Men’s Health Week: 15 – 21 June, 2021 

Closing The Gender Health Gap

This Men’s Health Week our exercise physiologist, Nathan, looks at the Gender Health Gap and finds one simple solution that can help make a huge difference. 

When it comes to health, men are behind the eight ball.  But there is a simple solution.

Men, on average, are the physically stronger and more powerful of the two sexes.

They have higher levels of bone density, testosterone and have greater muscle mass. Men run faster, jump higher and throw further when compared to women.  However, when it comes to health, men generally finish in second place with a life expectancy of five years less than their counterparts[1].

Evidence suggests that men are more likely to engage in risky health behaviours, have higher levels of homelessness and higher rates of incarceration when compared to women.  Men also tend to die earlier from similar diseases and injuries when compared to women[2]

Insufficient physical activity is a leading risk-factor for non-communicable diseases such as strokes, heart disease, some cancers and diabetes.  It can also lead to a lower quality of life and poor mental health[3] in men.  Every suicide is a tragedy, and men comprise of 7/9 suicides in Australia every day[4].

Despite all the benefits of physical activity on physical and mental wellbeing, less than 20% of all adult men meet the national guidelines of 150 minutes of ‘moderate intensity’ physical activity per week, plus 2 strength training sessions per week[5].

But the good news is that we know 70% of men’s overall illness is attributed to lifestyle choices rather than their genetics[6].  This means men can take charge of their health and start to make positive changes.

As this week is Men’s Health Week we will take the opportunity to briefly explore the benefits of a healthy lifestyle and focus on how you can start to close the gender health gap.

Physical inactivity can have a huge impact on mental health:  1 in 8 men suffer from depression and 1 in 5 men suffering from anxiety over their lifetime[7].

When comparing people who are active vs those who are inactive, physically inactive men are 60% more likely to suffer from depression then their counterparts[8].

This means that by just moving a little more throughout the day, you can have massive positive effects on your mental wellbeing.

As little as 1 hour of exercise per week may help to significantly protect against depression[9].

In addition to the mental health benefits, small amounts of physical activity can have massive benefits to your physical health.  People who are physically active can reduce their risk of, or help manage blood pressure, diabetes, strokes, heart disease and some cancers just to name a few conditions[10].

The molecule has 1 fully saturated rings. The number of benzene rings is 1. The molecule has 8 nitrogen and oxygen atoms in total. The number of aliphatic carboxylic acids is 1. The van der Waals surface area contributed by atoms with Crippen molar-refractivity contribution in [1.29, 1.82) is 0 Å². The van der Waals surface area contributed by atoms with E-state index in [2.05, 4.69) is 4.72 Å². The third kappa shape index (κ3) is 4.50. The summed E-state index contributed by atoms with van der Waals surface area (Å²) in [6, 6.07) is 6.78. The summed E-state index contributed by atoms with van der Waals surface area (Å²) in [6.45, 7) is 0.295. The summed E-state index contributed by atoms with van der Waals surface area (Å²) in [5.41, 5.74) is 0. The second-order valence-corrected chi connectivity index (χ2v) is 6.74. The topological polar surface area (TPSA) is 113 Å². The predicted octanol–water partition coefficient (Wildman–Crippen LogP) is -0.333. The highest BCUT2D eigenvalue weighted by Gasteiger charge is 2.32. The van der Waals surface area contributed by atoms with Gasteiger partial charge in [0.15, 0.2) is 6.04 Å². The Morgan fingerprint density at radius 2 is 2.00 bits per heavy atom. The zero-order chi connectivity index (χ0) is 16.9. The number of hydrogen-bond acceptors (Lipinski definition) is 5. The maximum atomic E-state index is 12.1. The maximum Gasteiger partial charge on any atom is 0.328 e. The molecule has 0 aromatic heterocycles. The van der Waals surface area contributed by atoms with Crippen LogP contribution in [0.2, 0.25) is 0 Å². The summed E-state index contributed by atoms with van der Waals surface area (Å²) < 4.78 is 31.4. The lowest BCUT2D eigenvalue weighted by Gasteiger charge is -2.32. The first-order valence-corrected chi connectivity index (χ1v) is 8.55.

Ideally all adults should meet the national exercise guidelines, however we know that some exercise is be than none.  Research has found that benefit can be achieved from regular bouts of 10 minutes of physical activity.[11]  Start slow and build it up.  Find something you enjoy and do it often.  Go for a walk with your friends, hit the gym, go swimming or play with the grandkids at the park.

Keeping active will not only help reduce your health risks and improve your overall wellbeing, but it will help you to keep doing the things you enjoy doing with the people you love, for longer.

 

[1] https://www.cdc.gov/nchs/data/factsheets/factsheet_NVSS.pdf

[2] https://www.aihw.gov.au/reports/men-women/male-health/contents/lifestyle-risk-factors

[3] https://www.thelancet.com/journals/lanpub/article/PIIS2468-2667%2819%2930135-5/fulltext

[4] https://www.beyondblue.org.au/who-does-it-affect/men

[5] https://www.aihw.gov.au/reports/men-women/male-health/contents/lifestyle-and-risk-factors/physical-activity

[6]https://www.essa.org.au/Public/News_Room/Media_Releases1/2019/Exercise_Right__Highlighting_the_importance_of_exercise_this_Men_s_Health_Week.aspx

[7] https://www.beyondblue.org.au/who-does-it-affect/men

[8] https://www.menshealthweek.org.au/events/resources/male-health-infographics

[9] https://www.medicalnewstoday.com/articles/319607

[10] https://www.ahajournals.org/doi/full/10.1161/01.CIR.0000048890.59383.8D

[11] https://www.betterhealth.vic.gov.au/health/healthyliving/walking-for-good-health

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